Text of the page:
Fidelity Investments, one of the largest managers of 401(k) retirement accounts, says participants aged 55 to 60 contributed a median 8% of salary in the first quarter of this year, down from 10% in the same quarter of 2006. Some cut contributions to zero. Even the 8% level is well below the double-digit contribution rate financial planners recommend for older workers.
In addition, some people, like Ms. Shiber, have borrowed against existing retirement savings. Others have withdrawn savings early. TIAA-CREF, another large retirement-money manager, says that new loans taken out by participants of all ages against retirement accounts rose by 18.8% in 2010 over 2009.
Debt problems are so pervasive that they are affecting retirement expectations even of people far from retirement.
Rob Salvaggio of Glencoe, Ill., won’t turn 50 until later this month, but he already is expecting a financial hit when he retires.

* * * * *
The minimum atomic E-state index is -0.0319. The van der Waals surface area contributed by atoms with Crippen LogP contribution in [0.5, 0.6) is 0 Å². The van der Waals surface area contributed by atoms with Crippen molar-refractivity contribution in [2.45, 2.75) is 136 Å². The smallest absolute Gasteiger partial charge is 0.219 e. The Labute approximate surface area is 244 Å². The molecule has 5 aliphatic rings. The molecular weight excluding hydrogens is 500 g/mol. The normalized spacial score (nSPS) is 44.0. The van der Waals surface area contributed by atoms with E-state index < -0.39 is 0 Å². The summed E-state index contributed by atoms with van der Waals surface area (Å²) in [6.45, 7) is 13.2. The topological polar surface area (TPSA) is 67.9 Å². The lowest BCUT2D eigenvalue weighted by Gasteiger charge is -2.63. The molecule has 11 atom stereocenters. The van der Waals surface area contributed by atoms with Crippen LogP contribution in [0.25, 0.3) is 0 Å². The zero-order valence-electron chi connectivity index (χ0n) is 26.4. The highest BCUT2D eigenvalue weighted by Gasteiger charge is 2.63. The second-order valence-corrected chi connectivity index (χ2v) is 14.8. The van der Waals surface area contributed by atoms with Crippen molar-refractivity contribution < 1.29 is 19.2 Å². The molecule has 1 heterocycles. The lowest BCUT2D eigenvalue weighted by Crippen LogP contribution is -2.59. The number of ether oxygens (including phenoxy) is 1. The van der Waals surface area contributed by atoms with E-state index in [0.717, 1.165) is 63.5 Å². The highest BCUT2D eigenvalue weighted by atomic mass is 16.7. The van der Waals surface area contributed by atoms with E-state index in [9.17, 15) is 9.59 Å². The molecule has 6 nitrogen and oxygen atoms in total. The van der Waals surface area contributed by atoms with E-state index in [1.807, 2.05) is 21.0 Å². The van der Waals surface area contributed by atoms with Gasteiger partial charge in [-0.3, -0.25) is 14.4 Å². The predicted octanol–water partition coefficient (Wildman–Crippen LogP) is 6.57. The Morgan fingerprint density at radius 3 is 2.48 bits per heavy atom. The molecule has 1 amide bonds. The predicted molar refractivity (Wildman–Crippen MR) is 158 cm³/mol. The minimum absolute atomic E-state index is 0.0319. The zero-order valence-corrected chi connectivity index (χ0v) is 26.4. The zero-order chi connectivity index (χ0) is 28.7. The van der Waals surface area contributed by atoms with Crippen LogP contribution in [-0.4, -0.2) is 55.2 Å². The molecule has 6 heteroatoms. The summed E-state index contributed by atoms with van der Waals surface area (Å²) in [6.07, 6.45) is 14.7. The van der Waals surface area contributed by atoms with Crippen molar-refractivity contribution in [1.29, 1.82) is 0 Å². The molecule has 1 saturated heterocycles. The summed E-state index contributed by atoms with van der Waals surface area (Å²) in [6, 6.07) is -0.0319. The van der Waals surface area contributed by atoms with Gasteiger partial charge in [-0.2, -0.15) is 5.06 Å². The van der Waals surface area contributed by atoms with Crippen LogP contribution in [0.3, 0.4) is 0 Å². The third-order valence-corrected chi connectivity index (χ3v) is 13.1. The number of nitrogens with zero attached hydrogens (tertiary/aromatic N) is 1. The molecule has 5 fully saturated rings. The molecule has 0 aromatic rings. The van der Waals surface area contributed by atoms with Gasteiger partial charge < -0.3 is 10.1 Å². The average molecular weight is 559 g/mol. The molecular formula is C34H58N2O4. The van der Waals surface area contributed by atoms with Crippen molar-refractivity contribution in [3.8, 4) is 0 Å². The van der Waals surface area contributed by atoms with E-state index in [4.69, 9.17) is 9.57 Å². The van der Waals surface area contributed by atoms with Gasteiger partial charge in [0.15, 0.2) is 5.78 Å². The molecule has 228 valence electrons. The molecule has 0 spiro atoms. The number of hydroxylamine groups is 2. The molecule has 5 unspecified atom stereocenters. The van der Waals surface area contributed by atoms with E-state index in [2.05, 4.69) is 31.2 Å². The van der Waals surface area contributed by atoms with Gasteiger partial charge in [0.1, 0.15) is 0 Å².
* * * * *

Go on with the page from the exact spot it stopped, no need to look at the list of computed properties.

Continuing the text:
Mr. Salvaggio, who works for a real-estate manager, once dreamed of retiring at 55, but his mortgage, auto and credit-card debts are so high that he is aiming now at something more like 65. Because of heavy monthly debt payments, his wife has stopped contributing to her 401(k) and he is making only minimal contributions to his.
“We aren’t going to be able to maintain or increase our standard of living in retirement,” he says. “We are going to go backwards.”
Mr. Salvaggio and his wife, Wendi, make good incomes and their financial adviser has urged them to cut back on their standard of living to reduce their debt. But Mrs. Salvaggio, who works for a multinational technology company, went through a difficult divorce before they married. Now, to provide stability for her son, they are determined to remain in the neighborhood where they live, even though it is expensive. When the landlord took back their rental home, they decided to buy another home, take on a mortgage and cut back on retirement savings.
“We all agreed that it wasn’t the optimal idea,” he says, although he hopes his home’s value will rise, permitting him to sell at a profit when he retires. “We thought it was better for our son to stay here.”